McCaig's Tower

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McCaig's Tower from the ferry to Mull

McCaig's Tower is a large, circular folly which stands on a cliff overlooking Oban in Argyllshire, of which town it is a prominent landmark. The tower is perched on Battery Hill, at the edge of the cliff overlooking the town and its harbour

John Stuart McCaig had the tower built between 1897 to 1902, in order to provide work for local builders and stonemasons during the seasons they were without work: the work stopped when the builders of the town. It is built of Bonawe granite taken from the quarries across Airds Bay, on Loch Etive, from Muckairn. It is in the form of a hollow, roofless ring with a circumference of about 200 yards with 94 lancet arches in two-tiers of (44 on the bottom and 50 on top).

Building the tower

Until the middle of the nineteenth century, the hilltop overlooking Oban was the site of an artillery battery. In the 1890s, John Stuart McCaig bought the land and began clearing the military works from the site.

McCaig was a wealthy banker, with the North of Scotland Bank, who styled himself also (on the dedication plaque) as an art critic and an essayist. The work cost him £5,000. McCaig was his own architect.[1] The tower was erected between 1897 and his death, aged 78 from cardiac arrest, on 29 June 1902.

McCaig's intention was to provide a lasting monument to his family, and provide work for the local stonemasons during the winter months. McCaig was an admirer of Roman and Greek architecture, and had planned for an elaborate structure, based on the Colosseum in Rome. His plans allowed for a museum and art gallery with a central tower to be incorporated. Inside the central tower he planned to commission statues of himself, his siblings and their parents. His death brought an end to construction with only the outer walls completed.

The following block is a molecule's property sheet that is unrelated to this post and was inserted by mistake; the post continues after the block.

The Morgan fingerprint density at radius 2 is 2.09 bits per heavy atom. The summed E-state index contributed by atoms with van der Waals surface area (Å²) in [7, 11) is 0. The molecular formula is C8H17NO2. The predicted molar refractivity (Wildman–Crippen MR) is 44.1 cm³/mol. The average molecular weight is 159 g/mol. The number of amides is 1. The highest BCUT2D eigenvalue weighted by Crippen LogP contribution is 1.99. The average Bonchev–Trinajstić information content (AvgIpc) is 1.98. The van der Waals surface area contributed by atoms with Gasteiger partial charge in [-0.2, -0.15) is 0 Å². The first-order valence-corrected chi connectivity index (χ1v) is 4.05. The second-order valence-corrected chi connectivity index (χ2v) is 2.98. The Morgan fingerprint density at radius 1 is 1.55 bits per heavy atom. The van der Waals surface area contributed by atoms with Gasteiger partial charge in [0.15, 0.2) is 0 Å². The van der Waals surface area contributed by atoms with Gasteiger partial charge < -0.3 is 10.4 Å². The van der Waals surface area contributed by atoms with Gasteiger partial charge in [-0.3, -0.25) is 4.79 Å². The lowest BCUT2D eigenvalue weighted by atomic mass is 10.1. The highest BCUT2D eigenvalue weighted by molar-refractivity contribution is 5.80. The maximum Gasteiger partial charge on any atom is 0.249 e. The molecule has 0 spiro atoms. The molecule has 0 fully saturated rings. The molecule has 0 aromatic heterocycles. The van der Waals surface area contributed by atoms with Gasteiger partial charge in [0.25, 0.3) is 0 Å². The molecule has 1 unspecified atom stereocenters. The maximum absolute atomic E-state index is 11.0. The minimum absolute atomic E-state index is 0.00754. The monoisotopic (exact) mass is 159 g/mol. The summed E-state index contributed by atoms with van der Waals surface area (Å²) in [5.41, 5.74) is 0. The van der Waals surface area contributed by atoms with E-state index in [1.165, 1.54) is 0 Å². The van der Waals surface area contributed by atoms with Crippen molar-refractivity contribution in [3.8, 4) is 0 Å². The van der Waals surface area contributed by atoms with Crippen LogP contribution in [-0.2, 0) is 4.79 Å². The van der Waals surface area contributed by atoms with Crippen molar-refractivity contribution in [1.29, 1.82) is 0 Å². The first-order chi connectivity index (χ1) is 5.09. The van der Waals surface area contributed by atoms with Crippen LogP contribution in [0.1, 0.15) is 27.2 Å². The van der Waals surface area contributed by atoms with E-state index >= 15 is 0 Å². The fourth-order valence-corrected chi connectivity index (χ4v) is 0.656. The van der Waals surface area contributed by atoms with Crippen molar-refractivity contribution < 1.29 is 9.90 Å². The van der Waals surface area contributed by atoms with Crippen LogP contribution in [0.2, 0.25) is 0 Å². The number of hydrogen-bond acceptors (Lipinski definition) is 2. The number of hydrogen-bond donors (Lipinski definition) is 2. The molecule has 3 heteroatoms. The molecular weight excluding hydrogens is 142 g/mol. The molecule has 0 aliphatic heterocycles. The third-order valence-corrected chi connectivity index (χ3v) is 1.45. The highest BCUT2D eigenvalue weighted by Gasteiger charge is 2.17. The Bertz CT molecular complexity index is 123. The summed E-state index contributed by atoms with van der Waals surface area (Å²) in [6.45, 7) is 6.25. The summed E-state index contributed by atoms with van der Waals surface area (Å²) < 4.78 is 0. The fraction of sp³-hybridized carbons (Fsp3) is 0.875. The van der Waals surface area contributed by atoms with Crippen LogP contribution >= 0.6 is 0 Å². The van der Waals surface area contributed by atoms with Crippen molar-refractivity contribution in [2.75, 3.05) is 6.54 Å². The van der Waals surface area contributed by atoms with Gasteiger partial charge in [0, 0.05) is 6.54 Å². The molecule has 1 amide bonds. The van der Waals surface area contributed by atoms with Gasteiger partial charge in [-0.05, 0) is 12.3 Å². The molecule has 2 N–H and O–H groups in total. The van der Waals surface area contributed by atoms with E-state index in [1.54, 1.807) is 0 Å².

The tower passed to McCaig's family and was eventually sold to Oban town council.

Inside the tower


The empty shell of the tower dominates the Oban skyline (as "the Crown of Oban"). The space within the walls is now a public garden with magnificent views over the bay to the islands of Kerrera, Lismore and Mull. A viewing platform has been installed outside the wall, over the cliff,

The first marriage to be conducted in McCaig's Tower was between Oban High School teachers Jim Maxwell and Margaret Milligan and was reported in the Oban Times published 11 July 2003.[2]

Also reported in the Oban Times drinking of alcohol is prohibited in the tower under local by-laws.[3]

Outside links

("Wikimedia Commons" has material
about McCaig's Tower)